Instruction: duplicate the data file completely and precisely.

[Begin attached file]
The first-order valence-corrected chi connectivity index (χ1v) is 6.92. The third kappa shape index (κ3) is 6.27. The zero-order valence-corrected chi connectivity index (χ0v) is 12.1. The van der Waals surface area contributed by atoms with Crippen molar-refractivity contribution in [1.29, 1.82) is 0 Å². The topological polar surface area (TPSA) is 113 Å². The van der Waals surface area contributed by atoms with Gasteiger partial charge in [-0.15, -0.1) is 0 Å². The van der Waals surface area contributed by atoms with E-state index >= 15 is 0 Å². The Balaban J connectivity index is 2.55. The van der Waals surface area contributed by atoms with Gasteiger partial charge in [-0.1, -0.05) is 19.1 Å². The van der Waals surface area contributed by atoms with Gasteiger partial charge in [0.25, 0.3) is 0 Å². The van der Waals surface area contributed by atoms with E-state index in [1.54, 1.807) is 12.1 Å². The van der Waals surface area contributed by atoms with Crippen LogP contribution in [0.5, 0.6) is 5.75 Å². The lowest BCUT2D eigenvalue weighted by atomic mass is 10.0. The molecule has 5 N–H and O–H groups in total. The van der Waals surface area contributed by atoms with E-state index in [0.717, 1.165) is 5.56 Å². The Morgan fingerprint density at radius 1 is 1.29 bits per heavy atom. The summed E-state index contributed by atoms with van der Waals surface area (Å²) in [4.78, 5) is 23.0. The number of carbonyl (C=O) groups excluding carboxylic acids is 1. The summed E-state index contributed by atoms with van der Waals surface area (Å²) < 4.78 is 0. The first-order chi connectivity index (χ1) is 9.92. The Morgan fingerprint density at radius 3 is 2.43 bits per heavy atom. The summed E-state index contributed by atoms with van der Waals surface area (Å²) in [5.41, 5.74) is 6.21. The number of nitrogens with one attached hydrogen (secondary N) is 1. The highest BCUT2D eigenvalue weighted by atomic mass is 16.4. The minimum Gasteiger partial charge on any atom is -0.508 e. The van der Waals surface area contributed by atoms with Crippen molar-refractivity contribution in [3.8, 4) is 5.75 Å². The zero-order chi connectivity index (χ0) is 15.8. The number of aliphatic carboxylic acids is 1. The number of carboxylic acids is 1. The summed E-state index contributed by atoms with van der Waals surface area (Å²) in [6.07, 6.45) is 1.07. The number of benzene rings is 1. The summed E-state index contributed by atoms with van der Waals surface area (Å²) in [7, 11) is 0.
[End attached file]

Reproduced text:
The first-order valence-corrected chi connectivity index (χ1v) is 6.92. The third kappa shape index (κ3) is 6.27. The zero-order valence-corrected chi connectivity index (χ0v) is 12.1. The van der Waals surface area contributed by atoms with Crippen molar-refractivity contribution in [1.29, 1.82) is 0 Å². The topological polar surface area (TPSA) is 113 Å². The van der Waals surface area contributed by atoms with Gasteiger partial charge in [-0.15, -0.1) is 0 Å². The van der Waals surface area contributed by atoms with E-state index >= 15 is 0 Å². The Balaban J connectivity index is 2.55. The van der Waals surface area contributed by atoms with Gasteiger partial charge in [-0.1, -0.05) is 19.1 Å². The van der Waals surface area contributed by atoms with Gasteiger partial charge in [0.25, 0.3) is 0 Å². The van der Waals surface area contributed by atoms with E-state index in [1.54, 1.807) is 12.1 Å². The van der Waals surface area contributed by atoms with Crippen LogP contribution in [0.5, 0.6) is 5.75 Å². The lowest BCUT2D eigenvalue weighted by atomic mass is 10.0. The molecule has 5 N–H and O–H groups in total. The van der Waals surface area contributed by atoms with E-state index in [0.717, 1.165) is 5.56 Å². The Morgan fingerprint density at radius 1 is 1.29 bits per heavy atom. The summed E-state index contributed by atoms with van der Waals surface area (Å²) in [4.78, 5) is 23.0. The number of carbonyl (C=O) groups excluding carboxylic acids is 1. The summed E-state index contributed by atoms with van der Waals surface area (Å²) < 4.78 is 0. The first-order chi connectivity index (χ1) is 9.92. The Morgan fingerprint density at radius 3 is 2.43 bits per heavy atom. The summed E-state index contributed by atoms with van der Waals surface area (Å²) in [5.41, 5.74) is 6.21. The number of nitrogens with one attached hydrogen (secondary N) is 1. The highest BCUT2D eigenvalue weighted by atomic mass is 16.4. The minimum Gasteiger partial charge on any atom is -0.508 e. The van der Waals surface area contributed by atoms with Crippen molar-refractivity contribution in [3.8, 4) is 5.75 Å². The zero-order chi connectivity index (χ0) is 15.8. The number of aliphatic carboxylic acids is 1. The number of carboxylic acids is 1. The summed E-state index contributed by atoms with van der Waals surface area (Å²) in [6.07, 6.45) is 1.07. The number of benzene rings is 1. The summed E-state index contributed by atoms with van der Waals surface area (Å²) in [7, 11) is 0.